West Yorkshire Steel have been around for a number of years, meaning that we’ve seen and dealt with a great number of other businesses in various shapes and forms. Some of them are still with us, others have divested, changed names and even products and some have closed completely.
One such company, which did most of the above but is no more, is that Staveley Coal & Iron Company, Limited. It was during a search through some old files that an invoice came to light. Firstly, it was noteworthy for being far more intricate and stylish than the kind of invoices that companies send out today, but on further inspection we realised it was already over a hundred years old.
It was during this time that they widened their coal tar operations and went all the way up to producing sulphuric and nitric acid, as well as TNT, and by this point they were producing over 700,000 tons of iron castings each year.
By the time the middle of the 20th Century came around, there had been massive upheaval. The business was now producing a range of salt based products as well as its other chemical and iron concerns. The nationalisation of the coal industry in 1946 meant the forming of a number of different brands and companies, including the Staveley Iron and Chemical company, which itself was subsumed into Stewarts and Lloyds Limited, which then went into forming part of the nationalised British Steel Corporation.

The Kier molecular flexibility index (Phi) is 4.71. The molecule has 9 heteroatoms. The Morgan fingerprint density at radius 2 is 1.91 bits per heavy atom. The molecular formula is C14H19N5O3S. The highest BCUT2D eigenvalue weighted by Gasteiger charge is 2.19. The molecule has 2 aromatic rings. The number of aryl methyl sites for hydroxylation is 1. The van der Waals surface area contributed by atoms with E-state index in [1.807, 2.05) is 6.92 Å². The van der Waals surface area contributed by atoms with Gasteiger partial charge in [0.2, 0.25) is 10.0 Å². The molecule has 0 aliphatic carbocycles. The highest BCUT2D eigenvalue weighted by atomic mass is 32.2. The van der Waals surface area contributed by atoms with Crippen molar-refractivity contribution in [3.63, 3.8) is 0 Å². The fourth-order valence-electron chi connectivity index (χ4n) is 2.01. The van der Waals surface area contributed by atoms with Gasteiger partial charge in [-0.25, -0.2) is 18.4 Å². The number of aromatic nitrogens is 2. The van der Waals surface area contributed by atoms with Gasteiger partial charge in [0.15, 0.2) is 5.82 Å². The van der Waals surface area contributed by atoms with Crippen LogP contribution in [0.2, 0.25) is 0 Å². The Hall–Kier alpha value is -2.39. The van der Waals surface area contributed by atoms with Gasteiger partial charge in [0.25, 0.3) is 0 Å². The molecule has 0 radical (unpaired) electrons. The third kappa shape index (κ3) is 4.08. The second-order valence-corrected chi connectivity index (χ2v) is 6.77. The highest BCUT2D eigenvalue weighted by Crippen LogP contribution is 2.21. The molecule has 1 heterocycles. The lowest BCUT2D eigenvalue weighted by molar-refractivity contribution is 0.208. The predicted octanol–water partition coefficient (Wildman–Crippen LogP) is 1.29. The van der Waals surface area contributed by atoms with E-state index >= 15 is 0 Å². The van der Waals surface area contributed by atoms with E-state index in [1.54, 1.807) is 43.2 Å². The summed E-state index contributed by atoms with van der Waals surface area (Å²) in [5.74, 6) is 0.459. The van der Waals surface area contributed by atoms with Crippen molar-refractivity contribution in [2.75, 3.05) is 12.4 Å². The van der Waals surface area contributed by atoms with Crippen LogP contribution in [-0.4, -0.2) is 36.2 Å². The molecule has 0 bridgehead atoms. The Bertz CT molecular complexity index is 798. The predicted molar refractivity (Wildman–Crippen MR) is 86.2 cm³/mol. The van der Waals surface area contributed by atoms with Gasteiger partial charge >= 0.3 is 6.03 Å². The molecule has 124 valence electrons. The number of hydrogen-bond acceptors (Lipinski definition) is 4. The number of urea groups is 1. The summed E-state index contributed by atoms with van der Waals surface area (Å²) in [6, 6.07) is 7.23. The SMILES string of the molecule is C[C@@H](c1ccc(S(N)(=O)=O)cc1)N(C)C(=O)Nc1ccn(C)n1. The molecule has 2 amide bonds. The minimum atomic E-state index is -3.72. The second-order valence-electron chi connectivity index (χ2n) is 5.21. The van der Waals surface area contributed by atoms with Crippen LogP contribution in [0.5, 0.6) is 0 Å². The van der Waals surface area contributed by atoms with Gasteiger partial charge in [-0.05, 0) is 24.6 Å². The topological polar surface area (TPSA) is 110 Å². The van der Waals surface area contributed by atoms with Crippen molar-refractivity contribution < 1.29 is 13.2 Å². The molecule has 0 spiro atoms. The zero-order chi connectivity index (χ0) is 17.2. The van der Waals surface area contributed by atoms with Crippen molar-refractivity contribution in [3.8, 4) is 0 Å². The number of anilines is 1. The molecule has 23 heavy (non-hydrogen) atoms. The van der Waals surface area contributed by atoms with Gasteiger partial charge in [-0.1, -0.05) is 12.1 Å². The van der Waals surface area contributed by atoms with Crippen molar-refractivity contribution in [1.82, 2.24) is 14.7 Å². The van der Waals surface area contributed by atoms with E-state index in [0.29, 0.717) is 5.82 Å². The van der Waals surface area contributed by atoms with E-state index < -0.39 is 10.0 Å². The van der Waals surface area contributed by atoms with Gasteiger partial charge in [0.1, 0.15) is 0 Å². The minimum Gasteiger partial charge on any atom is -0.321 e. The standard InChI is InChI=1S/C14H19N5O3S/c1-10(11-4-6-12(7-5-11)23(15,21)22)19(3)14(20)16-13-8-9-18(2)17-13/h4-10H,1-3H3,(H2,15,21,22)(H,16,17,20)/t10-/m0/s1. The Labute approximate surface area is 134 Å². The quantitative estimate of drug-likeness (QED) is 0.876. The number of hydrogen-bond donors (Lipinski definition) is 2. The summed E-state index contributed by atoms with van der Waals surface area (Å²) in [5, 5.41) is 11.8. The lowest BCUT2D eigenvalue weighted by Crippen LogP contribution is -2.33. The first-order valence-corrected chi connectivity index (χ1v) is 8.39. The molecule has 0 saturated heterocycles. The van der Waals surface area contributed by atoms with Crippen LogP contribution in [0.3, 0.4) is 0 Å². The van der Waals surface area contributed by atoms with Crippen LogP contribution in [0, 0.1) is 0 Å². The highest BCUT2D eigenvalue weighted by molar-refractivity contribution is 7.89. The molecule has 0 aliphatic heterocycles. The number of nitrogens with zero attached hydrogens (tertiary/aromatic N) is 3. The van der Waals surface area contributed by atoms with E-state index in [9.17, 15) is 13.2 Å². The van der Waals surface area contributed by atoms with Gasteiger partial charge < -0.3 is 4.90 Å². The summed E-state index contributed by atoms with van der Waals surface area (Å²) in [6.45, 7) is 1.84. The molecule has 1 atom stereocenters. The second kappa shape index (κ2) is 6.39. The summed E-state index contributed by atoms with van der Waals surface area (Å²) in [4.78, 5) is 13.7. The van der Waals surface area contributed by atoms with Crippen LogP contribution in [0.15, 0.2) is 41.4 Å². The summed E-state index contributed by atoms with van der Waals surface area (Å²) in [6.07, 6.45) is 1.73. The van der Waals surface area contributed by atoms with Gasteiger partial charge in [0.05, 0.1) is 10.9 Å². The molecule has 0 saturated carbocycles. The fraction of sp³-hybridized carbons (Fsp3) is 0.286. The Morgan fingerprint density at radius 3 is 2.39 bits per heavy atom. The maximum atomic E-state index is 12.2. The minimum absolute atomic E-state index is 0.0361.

Operation began to wind down in the 1980’s when various sections of the site that was originally Staveley Coal & Iron Co were sold off and the company no longer undertook what was previously the core of their business. After a number of years, the only business left was a plant which made the active ingredient in paracetamol, which closed in the early part of the 21st Century.
The site occupied by Staveley Coal & Iron Co was in business for a little under 150 years and was in the very difficult business of producing chemicals for over 100 years of that time. The invoice from a business that is now closed and defunct is a great reminder of how every company relies on a league of buyers and suppliers for success and how intricate the making of industry in Great Britain really is.